The Macmillan-Kennedy special relationship, in which the UK supported America’s leadership of the West through good times and bad times, has survived to this day. Macmillan had the wisdom to repair the Anglo-American relationship after Sir Anthony Eden was abandoned by an American president too obsessed with the Cold War to face up to the new challenges of rogue states setting out to undermine the West, which is what happened during the darkest hours of the Sinai-Suez War.
The so-called “special relationship” was a construct of Winston Churchill during the Second World War. When Churchill returned to power in October 1951, he tried to revive the special relationship but found President Roosevelt’s successors, Harry Truman and Dwight Eisenhower, in no mood to treat Britain as any closer an ally than its other partners in NATO. In reality, the Americans were happy to get the support of Britain in their foreign policy initiatives, but did not return the same support to London when the Churchill and Eden governments went against what was deemed to be in the national interest of the United States.
In truth, both Truman and Eisenhower wanted the nations of Europe to unite and for Britain to play an important role in the future United States of Europe. In addition, the Americans wanted the European nations to bring an end to their respective overseas empires. This did not suit Winston Churchill, who resisted all American efforts to bring about the end to the British Empire. He wanted Britain to sponsor, but not play a part in, a European federation.
Sir Anthony Eden, Churchill’s successor, on the other hand, saw that time was already up for the empire. However, he chose not to join the 1955 meetings on the formation of the European Economic Community. Eden was consistent in his belief that Britain should conduct an independent foreign policy. He would support both America and Europe in bringing West Germany into Nato in 1955 and expected the Americans to support him at Suez in 1956. Unfortunately for Eden, the Americans supported Egypt in the Sinai-Suez War because they did not want Britain to conduct any wars or take any foreign policy initiatives which did not suit the interests of the United States. The special relationship, if it ever existed as a partnership between equals, came to an abrupt end as British and French troops were withdrawn from Port Said in December 1956.
Winston Churchill with Macmillan
Harold Macmillan, from the late 1940s onwards, wanted Britain to join a European federation. He succeeded his rival Eden in January 1957. This suited President Eisenhower, who had worked with Macmillan in North Africa during the Second World War. Macmillan came to a different understanding of the special relationship than Churchill and Eden. Macmillan was not a Charles de Gaulle figure. He was much more of an internationalist. He wanted Britain to play the role of junior partner in the new age of Pax Americana. Macmillan played a more important role than any other prime minister in taking Britain through the difficult transition from Empire to Liberal Democracy.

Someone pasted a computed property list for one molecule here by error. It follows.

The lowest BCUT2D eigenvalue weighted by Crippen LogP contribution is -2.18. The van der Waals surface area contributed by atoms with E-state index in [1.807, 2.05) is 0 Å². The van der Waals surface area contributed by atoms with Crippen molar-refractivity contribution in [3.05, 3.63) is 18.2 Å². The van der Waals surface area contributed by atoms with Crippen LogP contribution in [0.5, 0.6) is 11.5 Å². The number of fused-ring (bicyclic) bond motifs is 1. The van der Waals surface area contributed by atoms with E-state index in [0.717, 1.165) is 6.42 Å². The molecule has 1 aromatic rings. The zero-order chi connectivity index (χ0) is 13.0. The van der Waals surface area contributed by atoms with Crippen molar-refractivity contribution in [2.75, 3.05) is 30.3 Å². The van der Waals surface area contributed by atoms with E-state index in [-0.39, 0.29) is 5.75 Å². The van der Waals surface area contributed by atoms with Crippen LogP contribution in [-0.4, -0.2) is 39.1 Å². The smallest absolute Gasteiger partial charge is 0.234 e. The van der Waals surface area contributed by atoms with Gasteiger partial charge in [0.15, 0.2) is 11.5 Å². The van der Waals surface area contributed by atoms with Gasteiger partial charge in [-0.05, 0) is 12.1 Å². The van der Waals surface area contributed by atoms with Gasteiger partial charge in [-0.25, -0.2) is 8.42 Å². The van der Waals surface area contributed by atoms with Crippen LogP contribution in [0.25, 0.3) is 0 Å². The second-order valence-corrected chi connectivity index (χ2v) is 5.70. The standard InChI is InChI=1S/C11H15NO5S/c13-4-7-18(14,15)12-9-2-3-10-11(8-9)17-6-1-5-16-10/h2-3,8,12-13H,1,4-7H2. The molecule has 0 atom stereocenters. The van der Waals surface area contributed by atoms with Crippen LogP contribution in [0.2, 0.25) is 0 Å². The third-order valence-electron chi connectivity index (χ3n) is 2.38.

To Richard Crossman, Director of Psychological Warfare at AFHQ during the Secord World War, Macmillan said the following:
‘We, my dear Crossman, are Greeks in this American empire. You will find the Americans much as the Greeks found the Romans – great big vulgar, bustling people, more vigorous than we are and also more idle, with more unspoiled virtues, but also more corrupt. We must run A.F.H.Q. as the Greeks ran the operations of the Emperor Claudius…’
And so it was in the 1940s and so it is today. Thanks to Harold Macmillan repairing the damage done between the United States and the United Kingdom after Suez.
Harold Macmillan resigned in October 1963. The UK was still a great manufacturing country in those days. Today Britain’s services-based economy is collapsing in front of our very eyes while much of the manufacturing sector has already been exported overseas.
Historian and politician Richard Lamb called Macmillan ‘by far the best of Britain’s postwar prime ministers, and his administration performed better than any of their successors’.
David Marquand, former Labour MP and historian, wrote of Macmillan, ‘The Britain in which he came to power was still, in essence, Victorian. The Britain he bequeathed to his successors belonged unmistakably to the 20th century. It is no mean epitaph.’
The last great intellectual to live in No 10 Downing Street, Macmillan brought Britain right down to earth after the collapse of British power which was set in motion by the Second World War. He was also one of the bravest British politicians of the 20th Century. A veteran of the First World War, Harold Macmillan put political principle ahead of political ambition by opposing the National Government’s appeasement of Nazi Germany.
Harold Macmillan was indeed an Eminent Churchillian. We shall not see his like again.
MacMillan in the 1930s
harold macmillan: eminent churchillian copyright 2020 david robert semple